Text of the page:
Living on land presents many
problems for plants. They are no longer supported by water, so
they must grow strong stems. They can get dried out if it doesn't
rain. There are wider, and more rapid, fluctuations in temperature.
Land plants have to find new ways to reproduce, and they have
to deal with wind. However, there is more sunlight available,
and capturing energy is what plants do. How can they adapt to
compete with other plants for light?
On earth, plants proved to be innovative
and adaptable. They developed true roots
that absorbed water and minerals and anchored them firmly to the
ground. They developed vascular structures that distributed water
and nutrients to every living cell. They developed energy storage
structures such as tubers, bulbs, and the cotyledons of seeds.
They developed reproductive structures that included spores and
seeds, and eventually led to in the development of the flower.
They also developed leaves that could "breathe", taking
in carbon dioxide from the air and releasing oxygen through their
stomata. Plants used these innovations to develop an astonishing
variety of leaf shapes, flower designs and adaptations to challenging
Go back to your climate maps
from Week 3 and see what sorts of conditions your plants will
have to deal with. Do you have extreme seasonal changes? Do you
have deserts as well as wet places? How will the plants make
the transition from sea to shore? The first plants will probably
be small and tough. What will they evolve into? Think about the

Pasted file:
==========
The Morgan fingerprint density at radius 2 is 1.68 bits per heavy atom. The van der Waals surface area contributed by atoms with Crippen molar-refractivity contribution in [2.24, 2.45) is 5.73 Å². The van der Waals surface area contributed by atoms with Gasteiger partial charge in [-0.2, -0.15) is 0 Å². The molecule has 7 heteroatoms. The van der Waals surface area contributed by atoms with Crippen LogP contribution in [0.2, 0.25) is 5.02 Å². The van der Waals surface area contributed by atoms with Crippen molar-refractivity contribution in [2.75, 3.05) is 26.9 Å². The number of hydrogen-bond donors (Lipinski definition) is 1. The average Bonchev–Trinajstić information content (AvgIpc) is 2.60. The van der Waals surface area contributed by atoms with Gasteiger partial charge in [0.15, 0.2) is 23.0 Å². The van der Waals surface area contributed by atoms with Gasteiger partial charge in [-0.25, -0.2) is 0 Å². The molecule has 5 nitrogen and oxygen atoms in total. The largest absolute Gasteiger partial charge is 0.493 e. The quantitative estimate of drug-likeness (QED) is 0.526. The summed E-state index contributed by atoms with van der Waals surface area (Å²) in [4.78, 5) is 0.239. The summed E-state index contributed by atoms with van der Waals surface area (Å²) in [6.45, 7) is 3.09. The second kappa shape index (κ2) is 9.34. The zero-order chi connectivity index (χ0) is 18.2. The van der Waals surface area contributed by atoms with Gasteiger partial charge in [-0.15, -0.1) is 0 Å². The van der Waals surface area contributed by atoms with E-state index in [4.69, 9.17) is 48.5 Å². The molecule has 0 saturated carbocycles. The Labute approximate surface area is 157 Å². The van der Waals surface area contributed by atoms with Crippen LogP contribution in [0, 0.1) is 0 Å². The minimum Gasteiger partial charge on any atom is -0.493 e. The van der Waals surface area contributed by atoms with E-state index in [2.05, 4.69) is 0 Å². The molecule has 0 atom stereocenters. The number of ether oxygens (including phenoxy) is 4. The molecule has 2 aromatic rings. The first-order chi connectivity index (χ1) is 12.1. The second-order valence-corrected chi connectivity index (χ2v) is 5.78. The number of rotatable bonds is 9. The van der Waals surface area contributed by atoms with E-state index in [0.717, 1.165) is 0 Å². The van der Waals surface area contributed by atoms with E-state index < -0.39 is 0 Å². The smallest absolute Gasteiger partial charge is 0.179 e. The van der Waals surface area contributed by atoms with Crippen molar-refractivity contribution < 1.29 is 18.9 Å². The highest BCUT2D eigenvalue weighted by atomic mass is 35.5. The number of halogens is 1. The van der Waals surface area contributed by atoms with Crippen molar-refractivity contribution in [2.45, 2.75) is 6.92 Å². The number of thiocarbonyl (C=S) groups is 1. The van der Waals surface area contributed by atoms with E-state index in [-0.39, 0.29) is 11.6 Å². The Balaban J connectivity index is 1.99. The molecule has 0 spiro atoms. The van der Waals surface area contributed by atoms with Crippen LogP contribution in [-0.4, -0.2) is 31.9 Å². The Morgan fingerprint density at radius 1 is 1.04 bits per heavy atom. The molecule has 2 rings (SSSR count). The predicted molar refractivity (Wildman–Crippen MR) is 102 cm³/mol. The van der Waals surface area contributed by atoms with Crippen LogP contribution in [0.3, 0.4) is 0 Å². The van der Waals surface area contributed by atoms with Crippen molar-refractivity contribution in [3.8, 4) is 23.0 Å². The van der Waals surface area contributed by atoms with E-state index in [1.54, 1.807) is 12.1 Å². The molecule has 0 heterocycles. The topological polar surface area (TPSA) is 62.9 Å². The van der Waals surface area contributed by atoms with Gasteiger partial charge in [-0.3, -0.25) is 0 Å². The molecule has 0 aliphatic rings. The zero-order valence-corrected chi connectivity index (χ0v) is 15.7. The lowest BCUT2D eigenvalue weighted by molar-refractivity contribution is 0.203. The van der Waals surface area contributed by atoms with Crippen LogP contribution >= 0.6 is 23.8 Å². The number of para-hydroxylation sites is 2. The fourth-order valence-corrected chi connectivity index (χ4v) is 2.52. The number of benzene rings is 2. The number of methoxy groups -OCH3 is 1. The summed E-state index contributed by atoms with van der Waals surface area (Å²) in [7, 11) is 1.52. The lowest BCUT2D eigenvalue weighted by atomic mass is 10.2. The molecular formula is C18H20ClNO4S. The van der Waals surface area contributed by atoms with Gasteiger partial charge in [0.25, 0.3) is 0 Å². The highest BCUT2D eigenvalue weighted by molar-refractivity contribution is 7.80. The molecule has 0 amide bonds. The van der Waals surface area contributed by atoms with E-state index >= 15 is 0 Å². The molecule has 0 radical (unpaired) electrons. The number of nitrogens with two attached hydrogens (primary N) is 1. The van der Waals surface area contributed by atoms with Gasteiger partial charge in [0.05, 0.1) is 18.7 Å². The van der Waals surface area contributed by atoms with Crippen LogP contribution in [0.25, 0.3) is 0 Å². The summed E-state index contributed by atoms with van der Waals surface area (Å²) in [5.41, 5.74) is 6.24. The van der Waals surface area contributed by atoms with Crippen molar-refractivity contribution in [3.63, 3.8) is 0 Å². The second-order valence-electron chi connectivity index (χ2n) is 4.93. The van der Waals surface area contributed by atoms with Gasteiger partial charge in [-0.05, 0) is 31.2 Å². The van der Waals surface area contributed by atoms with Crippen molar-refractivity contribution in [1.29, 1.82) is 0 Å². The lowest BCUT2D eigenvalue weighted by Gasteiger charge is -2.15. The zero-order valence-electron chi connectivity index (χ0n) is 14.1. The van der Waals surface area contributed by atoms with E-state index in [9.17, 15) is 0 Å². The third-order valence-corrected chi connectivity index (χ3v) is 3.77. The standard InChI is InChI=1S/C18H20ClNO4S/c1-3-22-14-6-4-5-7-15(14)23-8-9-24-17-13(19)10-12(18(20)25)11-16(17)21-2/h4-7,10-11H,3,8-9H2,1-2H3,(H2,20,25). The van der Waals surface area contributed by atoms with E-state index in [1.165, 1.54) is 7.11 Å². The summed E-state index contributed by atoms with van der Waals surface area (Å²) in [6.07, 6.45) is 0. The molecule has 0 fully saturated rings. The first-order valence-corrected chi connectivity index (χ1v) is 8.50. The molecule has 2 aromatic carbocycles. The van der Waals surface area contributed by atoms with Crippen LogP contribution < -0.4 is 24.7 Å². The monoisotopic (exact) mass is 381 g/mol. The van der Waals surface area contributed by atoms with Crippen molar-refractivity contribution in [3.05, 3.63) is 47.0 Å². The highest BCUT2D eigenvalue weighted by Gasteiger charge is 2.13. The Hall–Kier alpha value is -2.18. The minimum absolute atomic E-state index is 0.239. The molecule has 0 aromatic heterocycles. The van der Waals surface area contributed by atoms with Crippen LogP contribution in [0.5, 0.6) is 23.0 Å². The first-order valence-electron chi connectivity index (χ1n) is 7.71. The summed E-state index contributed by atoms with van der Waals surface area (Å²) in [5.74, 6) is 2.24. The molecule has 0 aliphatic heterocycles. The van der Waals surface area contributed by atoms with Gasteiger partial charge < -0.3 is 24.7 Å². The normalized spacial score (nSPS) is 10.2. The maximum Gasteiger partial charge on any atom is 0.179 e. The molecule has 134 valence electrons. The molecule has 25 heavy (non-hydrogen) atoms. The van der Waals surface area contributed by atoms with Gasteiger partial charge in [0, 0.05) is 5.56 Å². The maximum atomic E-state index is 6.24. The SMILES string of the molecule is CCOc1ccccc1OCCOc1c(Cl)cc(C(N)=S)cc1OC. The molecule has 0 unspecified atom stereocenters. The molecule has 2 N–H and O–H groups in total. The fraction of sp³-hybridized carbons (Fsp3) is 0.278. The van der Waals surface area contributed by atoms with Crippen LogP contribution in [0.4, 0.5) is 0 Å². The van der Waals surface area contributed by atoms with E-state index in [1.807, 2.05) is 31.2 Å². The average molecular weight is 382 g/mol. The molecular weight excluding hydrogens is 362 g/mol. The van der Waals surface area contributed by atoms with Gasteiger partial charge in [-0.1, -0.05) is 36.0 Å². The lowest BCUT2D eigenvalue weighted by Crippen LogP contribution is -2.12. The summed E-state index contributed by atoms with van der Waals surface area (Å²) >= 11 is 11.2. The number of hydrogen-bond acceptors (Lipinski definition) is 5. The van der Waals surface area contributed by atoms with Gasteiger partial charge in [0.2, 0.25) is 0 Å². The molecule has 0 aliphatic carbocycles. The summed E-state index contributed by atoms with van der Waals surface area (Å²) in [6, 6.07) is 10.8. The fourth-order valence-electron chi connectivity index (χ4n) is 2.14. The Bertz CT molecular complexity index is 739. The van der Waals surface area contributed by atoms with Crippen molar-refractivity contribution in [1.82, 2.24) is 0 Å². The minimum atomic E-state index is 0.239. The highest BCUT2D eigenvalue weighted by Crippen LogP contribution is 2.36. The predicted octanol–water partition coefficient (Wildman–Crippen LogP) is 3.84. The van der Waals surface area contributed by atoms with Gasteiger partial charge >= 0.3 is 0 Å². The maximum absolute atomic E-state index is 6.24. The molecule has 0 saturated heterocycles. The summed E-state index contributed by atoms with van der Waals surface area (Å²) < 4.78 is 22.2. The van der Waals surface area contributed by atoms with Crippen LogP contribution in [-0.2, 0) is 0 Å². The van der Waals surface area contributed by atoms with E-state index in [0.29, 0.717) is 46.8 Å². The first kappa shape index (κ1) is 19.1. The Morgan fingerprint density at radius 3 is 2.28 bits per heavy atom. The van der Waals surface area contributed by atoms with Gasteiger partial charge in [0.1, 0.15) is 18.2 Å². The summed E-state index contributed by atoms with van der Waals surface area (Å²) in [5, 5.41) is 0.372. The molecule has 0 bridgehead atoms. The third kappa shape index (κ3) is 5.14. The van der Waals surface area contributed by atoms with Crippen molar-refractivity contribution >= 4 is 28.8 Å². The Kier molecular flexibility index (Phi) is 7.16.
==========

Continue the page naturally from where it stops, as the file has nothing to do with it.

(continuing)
processes of growth for the individual and evolution for the
species. You could show these processes with animated gifs!
Do This In Class:
- decide how your plants get out onto the land. How do they
cope with dehydration? How do they support themselves physically?
How do they reproduce?
- write a description of these processes
- decide which plants grow in which climatic zones
- sketch out the plant forms with evolutionary stages
- diagram the plant evolution
- sketch the plants and write descriptions of them
- each student will design one basic land plant and then "evolve
it" so that it can live in two other biomes
Homework: Bring to class next session:
- Your web-ready page with graphics that shows your plants
adapted for three biomes
- Your diagram of plant evolution.
- Your drawings of the stages of evolution of the plants.
- The written description of different kinds of plants (with
sketches) in the different climatic zones
Photograph from a Corel CD-ROM
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Header by Viau from Yellowstone
1996,1997, 1998, 1999,
2000, 2002, 2003, 2005.
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